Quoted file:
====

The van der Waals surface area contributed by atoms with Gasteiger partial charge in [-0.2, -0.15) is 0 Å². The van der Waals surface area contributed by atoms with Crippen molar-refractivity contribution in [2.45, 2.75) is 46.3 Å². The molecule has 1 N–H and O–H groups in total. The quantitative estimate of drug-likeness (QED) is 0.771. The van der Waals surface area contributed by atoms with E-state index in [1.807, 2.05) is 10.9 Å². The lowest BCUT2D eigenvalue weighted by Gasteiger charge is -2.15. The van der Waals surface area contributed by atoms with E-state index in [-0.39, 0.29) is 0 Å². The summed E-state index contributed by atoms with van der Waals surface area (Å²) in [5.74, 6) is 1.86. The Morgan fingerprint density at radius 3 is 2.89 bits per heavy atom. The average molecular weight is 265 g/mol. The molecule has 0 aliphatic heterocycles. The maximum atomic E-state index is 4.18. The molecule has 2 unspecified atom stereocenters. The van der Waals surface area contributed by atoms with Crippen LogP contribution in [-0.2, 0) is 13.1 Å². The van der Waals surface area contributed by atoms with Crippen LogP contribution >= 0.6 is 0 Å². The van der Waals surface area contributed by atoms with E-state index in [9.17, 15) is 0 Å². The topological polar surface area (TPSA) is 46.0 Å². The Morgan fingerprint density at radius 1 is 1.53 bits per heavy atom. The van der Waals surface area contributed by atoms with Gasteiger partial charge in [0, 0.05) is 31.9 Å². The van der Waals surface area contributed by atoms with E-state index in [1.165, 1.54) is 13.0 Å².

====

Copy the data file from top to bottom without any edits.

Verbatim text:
The van der Waals surface area contributed by atoms with Gasteiger partial charge in [-0.2, -0.15) is 0 Å². The van der Waals surface area contributed by atoms with Crippen molar-refractivity contribution in [2.45, 2.75) is 46.3 Å². The molecule has 1 N–H and O–H groups in total. The quantitative estimate of drug-likeness (QED) is 0.771. The van der Waals surface area contributed by atoms with E-state index in [1.807, 2.05) is 10.9 Å². The lowest BCUT2D eigenvalue weighted by Gasteiger charge is -2.15. The van der Waals surface area contributed by atoms with E-state index in [-0.39, 0.29) is 0 Å². The summed E-state index contributed by atoms with van der Waals surface area (Å²) in [5.74, 6) is 1.86. The Morgan fingerprint density at radius 3 is 2.89 bits per heavy atom. The average molecular weight is 265 g/mol. The molecule has 0 aliphatic heterocycles. The maximum atomic E-state index is 4.18. The molecule has 2 unspecified atom stereocenters. The van der Waals surface area contributed by atoms with Crippen LogP contribution in [-0.2, 0) is 13.1 Å². The van der Waals surface area contributed by atoms with Crippen LogP contribution >= 0.6 is 0 Å². The van der Waals surface area contributed by atoms with E-state index in [9.17, 15) is 0 Å². The topological polar surface area (TPSA) is 46.0 Å². The Morgan fingerprint density at radius 1 is 1.53 bits per heavy atom. The van der Waals surface area contributed by atoms with Gasteiger partial charge in [0, 0.05) is 31.9 Å². The van der Waals surface area contributed by atoms with E-state index in [1.165, 1.54) is 13.0 Å².